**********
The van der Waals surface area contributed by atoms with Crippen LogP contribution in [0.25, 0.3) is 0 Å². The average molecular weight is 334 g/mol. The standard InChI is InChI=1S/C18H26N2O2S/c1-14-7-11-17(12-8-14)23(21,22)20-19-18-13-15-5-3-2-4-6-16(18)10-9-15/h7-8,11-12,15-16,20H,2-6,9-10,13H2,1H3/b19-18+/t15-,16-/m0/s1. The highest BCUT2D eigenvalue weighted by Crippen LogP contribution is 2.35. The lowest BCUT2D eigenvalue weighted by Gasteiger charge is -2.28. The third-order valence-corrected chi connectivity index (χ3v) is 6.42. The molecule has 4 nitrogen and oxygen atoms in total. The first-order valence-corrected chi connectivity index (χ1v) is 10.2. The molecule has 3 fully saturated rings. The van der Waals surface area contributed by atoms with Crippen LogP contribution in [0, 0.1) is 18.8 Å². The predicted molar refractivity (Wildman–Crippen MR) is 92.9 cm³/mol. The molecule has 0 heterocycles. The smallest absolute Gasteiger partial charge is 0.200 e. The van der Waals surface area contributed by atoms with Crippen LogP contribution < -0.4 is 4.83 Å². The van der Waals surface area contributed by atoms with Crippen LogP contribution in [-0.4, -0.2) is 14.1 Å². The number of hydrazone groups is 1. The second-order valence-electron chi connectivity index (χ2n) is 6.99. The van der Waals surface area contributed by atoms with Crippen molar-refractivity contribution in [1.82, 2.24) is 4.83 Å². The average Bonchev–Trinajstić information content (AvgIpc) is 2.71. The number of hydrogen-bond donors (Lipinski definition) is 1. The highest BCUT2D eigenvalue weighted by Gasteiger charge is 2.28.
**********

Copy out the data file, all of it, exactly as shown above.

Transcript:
The van der Waals surface area contributed by atoms with Crippen LogP contribution in [0.25, 0.3) is 0 Å². The average molecular weight is 334 g/mol. The standard InChI is InChI=1S/C18H26N2O2S/c1-14-7-11-17(12-8-14)23(21,22)20-19-18-13-15-5-3-2-4-6-16(18)10-9-15/h7-8,11-12,15-16,20H,2-6,9-10,13H2,1H3/b19-18+/t15-,16-/m0/s1. The highest BCUT2D eigenvalue weighted by Crippen LogP contribution is 2.35. The lowest BCUT2D eigenvalue weighted by Gasteiger charge is -2.28. The third-order valence-corrected chi connectivity index (χ3v) is 6.42. The molecule has 4 nitrogen and oxygen atoms in total. The first-order valence-corrected chi connectivity index (χ1v) is 10.2. The molecule has 3 fully saturated rings. The van der Waals surface area contributed by atoms with Crippen LogP contribution in [0, 0.1) is 18.8 Å². The predicted molar refractivity (Wildman–Crippen MR) is 92.9 cm³/mol. The molecule has 0 heterocycles. The smallest absolute Gasteiger partial charge is 0.200 e. The van der Waals surface area contributed by atoms with Crippen LogP contribution < -0.4 is 4.83 Å². The van der Waals surface area contributed by atoms with Crippen LogP contribution in [-0.4, -0.2) is 14.1 Å². The number of hydrazone groups is 1. The second-order valence-electron chi connectivity index (χ2n) is 6.99. The van der Waals surface area contributed by atoms with Crippen molar-refractivity contribution in [1.82, 2.24) is 4.83 Å². The average Bonchev–Trinajstić information content (AvgIpc) is 2.71. The number of hydrogen-bond donors (Lipinski definition) is 1. The highest BCUT2D eigenvalue weighted by Gasteiger charge is 2.28.